I found my parents in the throngs of fellow graduates and their happy families, periodically having to duck out of pictures or maneuver around the small children that looked so out of place in Tallahassee. My folks treated me to lunch and took pictures around campus afterwards. And that was it. They left the next day and I celebrated Cinco de Mayo appropriating Mexican culture by day-drinking with The Boys and getting sloppy, as you do on Cinco de Mayo (or any other day for that matter) in Tally.
I was 22 and everything about my life was uncertain.
I didn’t know if Andrew and I would work or what the end of college meant for our relationship.
I didn’t have a lead for a job or my nonexistent career. I’d spent the last year and a half folding glittery t-shirts at Aeropostale for $8.00 an hour at the same mall I’d bought the brown wedges from.
I didn’t have a lease at the house I was living in, which meant I had the option to stay there. In Tallahassee. Indefinitely.
Graduation felt more like an ellipses than a period. I was done with undergrad, that much was certain, but not much else was.
I spent the summer continuing to fold shirts and interning at an advertising agency. With the help of a good friend I secured my first “big girl” job. Andrew and I said what we thought would be our final goodbyes and I drove away from Tallahassee one last time in my 2003 Mazda Protege, which I had affectionately nicknamed The Vessel of Death.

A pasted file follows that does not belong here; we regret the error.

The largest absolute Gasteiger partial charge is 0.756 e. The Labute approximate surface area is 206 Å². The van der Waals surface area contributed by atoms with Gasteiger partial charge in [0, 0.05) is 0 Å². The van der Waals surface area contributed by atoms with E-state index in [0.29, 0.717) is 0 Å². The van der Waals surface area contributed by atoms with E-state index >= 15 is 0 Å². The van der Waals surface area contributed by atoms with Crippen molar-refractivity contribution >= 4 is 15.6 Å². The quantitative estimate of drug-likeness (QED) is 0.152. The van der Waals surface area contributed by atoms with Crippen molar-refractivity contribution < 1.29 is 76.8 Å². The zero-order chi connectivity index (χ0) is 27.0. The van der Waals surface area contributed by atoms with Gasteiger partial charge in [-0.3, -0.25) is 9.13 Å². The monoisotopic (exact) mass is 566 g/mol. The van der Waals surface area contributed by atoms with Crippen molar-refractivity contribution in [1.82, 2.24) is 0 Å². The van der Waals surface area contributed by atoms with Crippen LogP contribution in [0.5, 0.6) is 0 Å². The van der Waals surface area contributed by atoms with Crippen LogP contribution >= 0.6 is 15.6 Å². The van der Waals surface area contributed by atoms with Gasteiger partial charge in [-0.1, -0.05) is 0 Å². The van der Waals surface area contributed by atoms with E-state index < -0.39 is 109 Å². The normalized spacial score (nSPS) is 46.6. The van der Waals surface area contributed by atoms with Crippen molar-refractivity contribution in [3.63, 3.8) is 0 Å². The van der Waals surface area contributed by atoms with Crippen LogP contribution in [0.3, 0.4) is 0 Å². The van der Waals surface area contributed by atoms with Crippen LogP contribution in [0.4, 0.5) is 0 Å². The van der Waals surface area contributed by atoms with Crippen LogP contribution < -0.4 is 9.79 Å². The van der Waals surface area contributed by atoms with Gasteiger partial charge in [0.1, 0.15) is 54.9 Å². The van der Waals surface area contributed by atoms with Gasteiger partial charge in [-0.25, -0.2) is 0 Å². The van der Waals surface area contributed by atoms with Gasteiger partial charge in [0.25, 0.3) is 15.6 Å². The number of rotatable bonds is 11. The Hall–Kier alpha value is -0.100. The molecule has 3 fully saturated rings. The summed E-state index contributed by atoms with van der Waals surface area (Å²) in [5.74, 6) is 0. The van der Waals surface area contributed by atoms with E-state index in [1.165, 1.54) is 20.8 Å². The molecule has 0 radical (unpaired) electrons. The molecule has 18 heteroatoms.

It was 2013 and “Thrift Shop” was number three on the Billboard Hot 100. It was the year The Boston Marathon experienced violence and tragedy, Fast & Furious 6 earned $789 million worldwide, and the year Paul Walker died.
I moved in with my cousin in Miami and began my new job. I got a new car, published poetry, visited my brother in Ohio, ran a half-marathon. In other words, life went on.
A lot has happened in four years. One friend is entering her last year of grad school to become a clinical therapist. Another got married, gave birth to her son, and moved to New Jersey; her brother is back in the states after years of backpacking and living all over Europe and China and Chile.
Both of my brothers got married.
The cousin that I lived with in Miami bought a house, got married, and adopted a dog.
I moved from Tallahassee to Miami and finally to Austin, Texas with Andrew, where I’ve lived in four different apartments in three years, including the studio on the East Side where I lived alone for the first time.
I visited Florida, Ohio, Arizona, New York, New Jersey, and Seattle, Washington. I went to Europe for the first time and next month I'll be back again to explore Italy, with Andrew.
I got a dog and a different job. I started freelancing. I saw Dave Chappelle drinking a Miller Lite while he was at the same club as me and I've watched more live music and eaten more tacos than I ever have in my life.
I've made new friends and a new life here, and now Austin feels more like home to me than anywhere else.
I wonder what my life will look like when I'm 30?
Four years is a lifetime, after all.
The echoes of my ancient past
Keep flooding into every pore
Like scattered seeds of sycamore
Suddenly I started wondering how I got here
Was it a matter of time?
"Timelines" - Motion City Soundtrack